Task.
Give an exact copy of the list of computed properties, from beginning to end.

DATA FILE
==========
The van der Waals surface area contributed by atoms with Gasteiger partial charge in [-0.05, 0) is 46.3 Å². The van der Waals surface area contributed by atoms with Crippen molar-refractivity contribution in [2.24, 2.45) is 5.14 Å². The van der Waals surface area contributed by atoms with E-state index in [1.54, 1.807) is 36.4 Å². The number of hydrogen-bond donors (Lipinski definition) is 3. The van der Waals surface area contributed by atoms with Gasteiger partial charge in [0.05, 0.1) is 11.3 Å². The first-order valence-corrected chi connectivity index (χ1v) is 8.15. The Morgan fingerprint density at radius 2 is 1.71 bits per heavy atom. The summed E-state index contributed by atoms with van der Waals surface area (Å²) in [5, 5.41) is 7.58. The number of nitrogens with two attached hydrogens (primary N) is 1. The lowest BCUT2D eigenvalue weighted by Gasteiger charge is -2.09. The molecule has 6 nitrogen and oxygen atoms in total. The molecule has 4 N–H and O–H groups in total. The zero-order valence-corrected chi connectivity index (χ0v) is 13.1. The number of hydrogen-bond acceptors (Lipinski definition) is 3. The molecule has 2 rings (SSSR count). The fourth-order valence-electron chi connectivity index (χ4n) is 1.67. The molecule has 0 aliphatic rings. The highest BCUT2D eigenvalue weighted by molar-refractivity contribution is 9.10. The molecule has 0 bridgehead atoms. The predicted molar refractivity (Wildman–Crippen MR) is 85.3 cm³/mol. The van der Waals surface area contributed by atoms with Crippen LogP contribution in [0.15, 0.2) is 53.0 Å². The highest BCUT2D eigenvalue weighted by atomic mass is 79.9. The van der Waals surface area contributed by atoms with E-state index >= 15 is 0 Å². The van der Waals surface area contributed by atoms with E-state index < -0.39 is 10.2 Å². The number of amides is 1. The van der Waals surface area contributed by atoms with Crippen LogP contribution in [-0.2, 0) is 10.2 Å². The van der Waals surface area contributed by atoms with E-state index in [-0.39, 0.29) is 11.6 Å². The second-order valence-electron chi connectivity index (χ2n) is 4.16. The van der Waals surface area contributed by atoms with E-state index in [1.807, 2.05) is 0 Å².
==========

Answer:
The van der Waals surface area contributed by atoms with Gasteiger partial charge in [-0.05, 0) is 46.3 Å². The van der Waals surface area contributed by atoms with Crippen molar-refractivity contribution in [2.24, 2.45) is 5.14 Å². The van der Waals surface area contributed by atoms with E-state index in [1.54, 1.807) is 36.4 Å². The number of hydrogen-bond donors (Lipinski definition) is 3. The van der Waals surface area contributed by atoms with Gasteiger partial charge in [0.05, 0.1) is 11.3 Å². The first-order valence-corrected chi connectivity index (χ1v) is 8.15. The Morgan fingerprint density at radius 2 is 1.71 bits per heavy atom. The summed E-state index contributed by atoms with van der Waals surface area (Å²) in [5, 5.41) is 7.58. The number of nitrogens with two attached hydrogens (primary N) is 1. The lowest BCUT2D eigenvalue weighted by Gasteiger charge is -2.09. The molecule has 6 nitrogen and oxygen atoms in total. The molecule has 4 N–H and O–H groups in total. The zero-order valence-corrected chi connectivity index (χ0v) is 13.1. The number of hydrogen-bond acceptors (Lipinski definition) is 3. The molecule has 2 rings (SSSR count). The fourth-order valence-electron chi connectivity index (χ4n) is 1.67. The molecule has 0 aliphatic rings. The highest BCUT2D eigenvalue weighted by molar-refractivity contribution is 9.10. The molecule has 0 bridgehead atoms. The predicted molar refractivity (Wildman–Crippen MR) is 85.3 cm³/mol. The van der Waals surface area contributed by atoms with Crippen LogP contribution in [0.15, 0.2) is 53.0 Å². The highest BCUT2D eigenvalue weighted by atomic mass is 79.9. The van der Waals surface area contributed by atoms with E-state index >= 15 is 0 Å². The van der Waals surface area contributed by atoms with E-state index < -0.39 is 10.2 Å². The number of amides is 1. The van der Waals surface area contributed by atoms with Crippen LogP contribution in [-0.2, 0) is 10.2 Å². The van der Waals surface area contributed by atoms with E-state index in [-0.39, 0.29) is 11.6 Å². The second-order valence-electron chi connectivity index (χ2n) is 4.16. The van der Waals surface area contributed by atoms with E-state index in [1.807, 2.05) is 0 Å².